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Old 06-20-2006, 10:07 AM
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Default RE: Rehabilitating Cox engines


ORIGINAL: dkurtz
So, now I'm confused. Is Marvel Mystery Oil the way to go, or does it really gunk up as well with time?
Some have had trouble with MMO gunking up. If you place it in a zip-lock type bag after it's oiled you will not have this problem.

I prefer an air tool oil to MMO because air tool oil has rust inhibitor. The one I normally use is Campbell-Hausfeld...just because I can get it easily. These type oils and "after-run" oils are for short time storage mostly.

If you are putting the engine in storage for years, you might consider Rislone (yellow container) or one of the automatic transmission oils. I generally wrap the engines in a paper towel or cloth after oiling, but I think the baggie is perhaps a better idea.

Avoid some of the "exotic" oils. Some may damage the engine or glow plug.

If you have stored an engine for a long period, it is a good idea to remove the plug and backplate and flush it with some denatured alcohol or fuel to get residual gunk, and especially any suspended rust out of the engine when you return it to service.

Of course these are only opinions, there is seldom only one way of doing things.

George

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Old 06-20-2006, 10:25 AM
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Default RE: Rehabilitating Cox engines


ORIGINAL: combatpigg

IFF, an Eskimo is on a long ride across the frozen tundra, and his machine starts spewing oil all over the place, so he pulls in to the first repair shop he sees. A Canadian mechanic comes out, looks at the snow mobile, then looks at the Eskimo and says," Blew a seal, eh?" The Eskimo says," No, that's just ice on my moustache".

THAT is, Really really funny.!!! LOL

RE: Rehabilitating Cox engines: .What I do is, continually Tap them on the HEAD, with a COX wrench, until the engine finally submits,and ,Sees things my way.After an hour ,of that kind of treatment, they tend to," learn their lesson "and never misbehave again.[>:]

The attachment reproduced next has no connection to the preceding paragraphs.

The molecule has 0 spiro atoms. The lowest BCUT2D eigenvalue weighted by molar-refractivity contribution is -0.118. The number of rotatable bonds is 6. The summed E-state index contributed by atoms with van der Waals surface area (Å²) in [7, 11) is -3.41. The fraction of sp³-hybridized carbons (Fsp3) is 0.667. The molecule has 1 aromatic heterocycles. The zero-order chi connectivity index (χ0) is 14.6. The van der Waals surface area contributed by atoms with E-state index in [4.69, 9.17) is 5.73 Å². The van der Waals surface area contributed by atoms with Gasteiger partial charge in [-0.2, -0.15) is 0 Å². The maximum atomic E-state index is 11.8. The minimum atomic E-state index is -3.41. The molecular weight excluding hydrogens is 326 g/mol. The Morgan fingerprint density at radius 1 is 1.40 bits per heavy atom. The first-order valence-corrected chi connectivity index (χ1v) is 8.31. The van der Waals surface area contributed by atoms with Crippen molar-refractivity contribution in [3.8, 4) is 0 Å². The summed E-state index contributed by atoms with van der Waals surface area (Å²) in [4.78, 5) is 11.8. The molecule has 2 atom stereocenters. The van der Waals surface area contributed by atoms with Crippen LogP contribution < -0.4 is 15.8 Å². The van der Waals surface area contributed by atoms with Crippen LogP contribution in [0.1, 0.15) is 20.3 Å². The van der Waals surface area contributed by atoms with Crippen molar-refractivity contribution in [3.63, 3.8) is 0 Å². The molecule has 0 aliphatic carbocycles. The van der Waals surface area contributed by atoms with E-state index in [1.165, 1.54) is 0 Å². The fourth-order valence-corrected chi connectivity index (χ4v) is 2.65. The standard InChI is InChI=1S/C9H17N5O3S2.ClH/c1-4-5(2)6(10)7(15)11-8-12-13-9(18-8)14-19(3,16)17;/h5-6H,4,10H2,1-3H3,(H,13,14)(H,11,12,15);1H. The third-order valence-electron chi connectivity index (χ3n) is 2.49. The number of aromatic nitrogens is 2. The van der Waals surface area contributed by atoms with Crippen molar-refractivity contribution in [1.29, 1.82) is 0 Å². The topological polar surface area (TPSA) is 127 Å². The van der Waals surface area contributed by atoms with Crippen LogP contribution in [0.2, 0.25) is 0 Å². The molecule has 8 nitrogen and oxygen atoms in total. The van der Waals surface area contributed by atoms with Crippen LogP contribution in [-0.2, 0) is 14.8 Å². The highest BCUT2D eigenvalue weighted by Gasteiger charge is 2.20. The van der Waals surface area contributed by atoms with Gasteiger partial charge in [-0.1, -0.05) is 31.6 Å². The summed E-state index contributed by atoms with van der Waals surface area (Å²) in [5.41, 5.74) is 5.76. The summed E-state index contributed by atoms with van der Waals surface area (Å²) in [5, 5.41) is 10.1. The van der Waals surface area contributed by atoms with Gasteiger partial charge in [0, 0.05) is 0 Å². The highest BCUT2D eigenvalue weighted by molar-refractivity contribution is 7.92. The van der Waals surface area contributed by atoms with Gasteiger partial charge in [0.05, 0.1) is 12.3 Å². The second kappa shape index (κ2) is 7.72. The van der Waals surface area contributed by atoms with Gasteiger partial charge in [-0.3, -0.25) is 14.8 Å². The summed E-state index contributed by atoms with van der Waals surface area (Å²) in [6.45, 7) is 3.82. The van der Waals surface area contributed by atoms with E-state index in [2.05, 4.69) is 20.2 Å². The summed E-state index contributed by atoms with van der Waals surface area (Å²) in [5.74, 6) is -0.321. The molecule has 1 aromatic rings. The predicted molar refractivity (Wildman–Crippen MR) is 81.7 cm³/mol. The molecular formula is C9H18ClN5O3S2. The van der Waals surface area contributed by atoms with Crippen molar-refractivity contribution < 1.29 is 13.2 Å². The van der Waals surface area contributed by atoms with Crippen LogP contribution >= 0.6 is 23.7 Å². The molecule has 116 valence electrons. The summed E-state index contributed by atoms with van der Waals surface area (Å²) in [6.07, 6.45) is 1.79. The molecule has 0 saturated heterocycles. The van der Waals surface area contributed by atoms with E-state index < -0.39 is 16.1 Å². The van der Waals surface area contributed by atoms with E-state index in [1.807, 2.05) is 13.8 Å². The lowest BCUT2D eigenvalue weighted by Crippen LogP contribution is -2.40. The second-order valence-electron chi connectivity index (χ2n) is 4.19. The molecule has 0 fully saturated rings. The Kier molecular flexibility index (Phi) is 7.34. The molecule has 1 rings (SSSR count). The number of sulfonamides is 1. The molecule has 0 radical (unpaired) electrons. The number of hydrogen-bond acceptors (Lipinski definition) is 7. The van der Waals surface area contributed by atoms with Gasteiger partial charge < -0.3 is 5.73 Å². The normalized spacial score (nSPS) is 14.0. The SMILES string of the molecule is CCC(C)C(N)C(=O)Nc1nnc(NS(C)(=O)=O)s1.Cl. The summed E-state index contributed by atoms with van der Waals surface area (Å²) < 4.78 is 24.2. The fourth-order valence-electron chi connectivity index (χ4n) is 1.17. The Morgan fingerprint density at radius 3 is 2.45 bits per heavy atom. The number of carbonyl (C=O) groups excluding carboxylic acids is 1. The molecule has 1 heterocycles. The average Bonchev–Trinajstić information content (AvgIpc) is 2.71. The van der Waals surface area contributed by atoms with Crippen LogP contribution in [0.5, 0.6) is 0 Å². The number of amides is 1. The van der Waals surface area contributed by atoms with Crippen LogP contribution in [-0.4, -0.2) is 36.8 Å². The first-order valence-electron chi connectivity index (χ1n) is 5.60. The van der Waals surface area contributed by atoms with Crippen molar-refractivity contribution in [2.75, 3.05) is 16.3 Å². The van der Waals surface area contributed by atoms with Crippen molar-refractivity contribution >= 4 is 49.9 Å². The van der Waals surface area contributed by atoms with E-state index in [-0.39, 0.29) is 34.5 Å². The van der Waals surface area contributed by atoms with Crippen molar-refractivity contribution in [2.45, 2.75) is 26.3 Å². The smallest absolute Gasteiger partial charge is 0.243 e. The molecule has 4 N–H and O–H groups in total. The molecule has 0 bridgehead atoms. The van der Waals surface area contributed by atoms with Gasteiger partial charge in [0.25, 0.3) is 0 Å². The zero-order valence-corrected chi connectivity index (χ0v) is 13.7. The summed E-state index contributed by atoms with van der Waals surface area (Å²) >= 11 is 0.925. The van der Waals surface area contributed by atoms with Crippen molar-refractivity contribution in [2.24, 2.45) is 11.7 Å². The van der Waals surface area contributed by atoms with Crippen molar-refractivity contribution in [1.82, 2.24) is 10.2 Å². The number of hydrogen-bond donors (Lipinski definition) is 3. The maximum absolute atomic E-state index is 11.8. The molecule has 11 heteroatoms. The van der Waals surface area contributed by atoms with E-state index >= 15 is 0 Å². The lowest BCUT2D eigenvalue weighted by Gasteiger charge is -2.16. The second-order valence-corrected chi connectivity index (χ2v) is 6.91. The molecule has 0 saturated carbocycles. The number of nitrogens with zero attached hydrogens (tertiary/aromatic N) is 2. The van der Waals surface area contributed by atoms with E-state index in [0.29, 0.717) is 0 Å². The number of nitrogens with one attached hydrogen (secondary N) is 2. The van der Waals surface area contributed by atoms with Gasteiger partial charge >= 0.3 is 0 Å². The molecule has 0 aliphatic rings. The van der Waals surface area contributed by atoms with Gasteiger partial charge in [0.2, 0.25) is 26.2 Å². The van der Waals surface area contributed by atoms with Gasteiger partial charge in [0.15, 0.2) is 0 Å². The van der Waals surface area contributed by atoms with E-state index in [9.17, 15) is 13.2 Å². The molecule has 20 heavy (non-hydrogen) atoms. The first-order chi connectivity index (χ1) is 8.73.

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Old 06-23-2006, 10:15 PM
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Default RE: Rehabilitating Cox engines

I have a cox .049 that i havent run in about 8 years. I am looking foreward to tapping it into submission.ha ha I learned a lot, i hope to put some of the ideas to work. Thanks
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Old 06-23-2006, 10:30 PM
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Default RE: Rehabilitating Cox engines

Instead of tapping, can't we soak it & set it in front of the stereo speaker, and crank up some Deep Purple organ music to shake some sense into it... for about a sixpack or so. If you play Perfect Strangers loud enough, that stuck engine might start by itself.... or your drywall will buckle and your fillings fall out. Well, just one way to find out
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Old 06-23-2006, 11:35 PM
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Default RE: Rehabilitating Cox engines

LOL HAAAAAAAaaaaaaaaaaaaHAhHaha. Maybe some Chinese water torture ???Set it in a DARK corner ,of the Basement,Turn up that music, and, Drip water, at increasingly ,slower intervals, on the cylinder head.If that don`t work, Sharpen up, a Bamboo SKEWER,Slip it under the Reed ,and slowly force it in,untill that engine starts, to SCREAM AGAIN.Don`t stop ,untill you get the RPMs you need[>:].Just call it "TOUGH LUV".
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Old 06-24-2006, 04:24 PM
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Default RE: Rehabilitating Cox engines

If you use the stereo idea put on some really crummy music and maybe the engine wil start up just to get away.
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Old 07-07-2006, 03:08 PM
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Default RE: Rehabilitating Cox engines

The only problem with Hoppes is that it'll take the coating off the metal fuel tank backs. I was thinking of giving carburetor cleaner a try myself.